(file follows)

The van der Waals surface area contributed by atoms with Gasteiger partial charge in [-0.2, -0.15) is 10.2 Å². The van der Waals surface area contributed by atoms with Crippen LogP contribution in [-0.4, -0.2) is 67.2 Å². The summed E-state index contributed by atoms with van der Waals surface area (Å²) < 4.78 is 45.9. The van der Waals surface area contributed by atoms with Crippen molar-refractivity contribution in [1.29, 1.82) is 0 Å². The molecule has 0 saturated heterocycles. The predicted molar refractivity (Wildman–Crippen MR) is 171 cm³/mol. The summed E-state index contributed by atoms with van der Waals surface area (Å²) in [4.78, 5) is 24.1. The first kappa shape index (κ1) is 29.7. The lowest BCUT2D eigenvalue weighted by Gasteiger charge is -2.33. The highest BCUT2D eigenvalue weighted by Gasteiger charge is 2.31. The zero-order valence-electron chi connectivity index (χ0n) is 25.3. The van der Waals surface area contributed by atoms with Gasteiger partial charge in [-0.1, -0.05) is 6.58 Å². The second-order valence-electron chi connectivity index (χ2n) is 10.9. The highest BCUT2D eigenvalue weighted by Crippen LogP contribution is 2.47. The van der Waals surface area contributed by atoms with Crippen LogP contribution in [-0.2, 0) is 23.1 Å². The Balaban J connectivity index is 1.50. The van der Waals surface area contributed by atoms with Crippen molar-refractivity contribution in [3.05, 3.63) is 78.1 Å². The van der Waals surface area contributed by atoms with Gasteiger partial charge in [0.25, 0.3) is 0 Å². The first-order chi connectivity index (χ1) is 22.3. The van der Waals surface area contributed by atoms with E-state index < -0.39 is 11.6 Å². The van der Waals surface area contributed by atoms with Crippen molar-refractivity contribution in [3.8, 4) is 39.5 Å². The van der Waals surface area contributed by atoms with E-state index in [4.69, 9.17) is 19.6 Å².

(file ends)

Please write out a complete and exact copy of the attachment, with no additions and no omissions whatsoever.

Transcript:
The van der Waals surface area contributed by atoms with Gasteiger partial charge in [-0.2, -0.15) is 10.2 Å². The van der Waals surface area contributed by atoms with Crippen LogP contribution in [-0.4, -0.2) is 67.2 Å². The summed E-state index contributed by atoms with van der Waals surface area (Å²) < 4.78 is 45.9. The van der Waals surface area contributed by atoms with Crippen molar-refractivity contribution in [1.29, 1.82) is 0 Å². The molecule has 0 saturated heterocycles. The predicted molar refractivity (Wildman–Crippen MR) is 171 cm³/mol. The summed E-state index contributed by atoms with van der Waals surface area (Å²) in [4.78, 5) is 24.1. The first kappa shape index (κ1) is 29.7. The lowest BCUT2D eigenvalue weighted by Gasteiger charge is -2.33. The highest BCUT2D eigenvalue weighted by Gasteiger charge is 2.31. The zero-order valence-electron chi connectivity index (χ0n) is 25.3. The van der Waals surface area contributed by atoms with Gasteiger partial charge in [-0.1, -0.05) is 6.58 Å². The second-order valence-electron chi connectivity index (χ2n) is 10.9. The highest BCUT2D eigenvalue weighted by Crippen LogP contribution is 2.47. The van der Waals surface area contributed by atoms with Crippen LogP contribution in [-0.2, 0) is 23.1 Å². The Balaban J connectivity index is 1.50. The van der Waals surface area contributed by atoms with Crippen molar-refractivity contribution in [3.05, 3.63) is 78.1 Å². The van der Waals surface area contributed by atoms with Gasteiger partial charge in [0.25, 0.3) is 0 Å². The first-order chi connectivity index (χ1) is 22.3. The van der Waals surface area contributed by atoms with E-state index < -0.39 is 11.6 Å². The van der Waals surface area contributed by atoms with Crippen molar-refractivity contribution in [3.8, 4) is 39.5 Å². The van der Waals surface area contributed by atoms with E-state index in [4.69, 9.17) is 19.6 Å².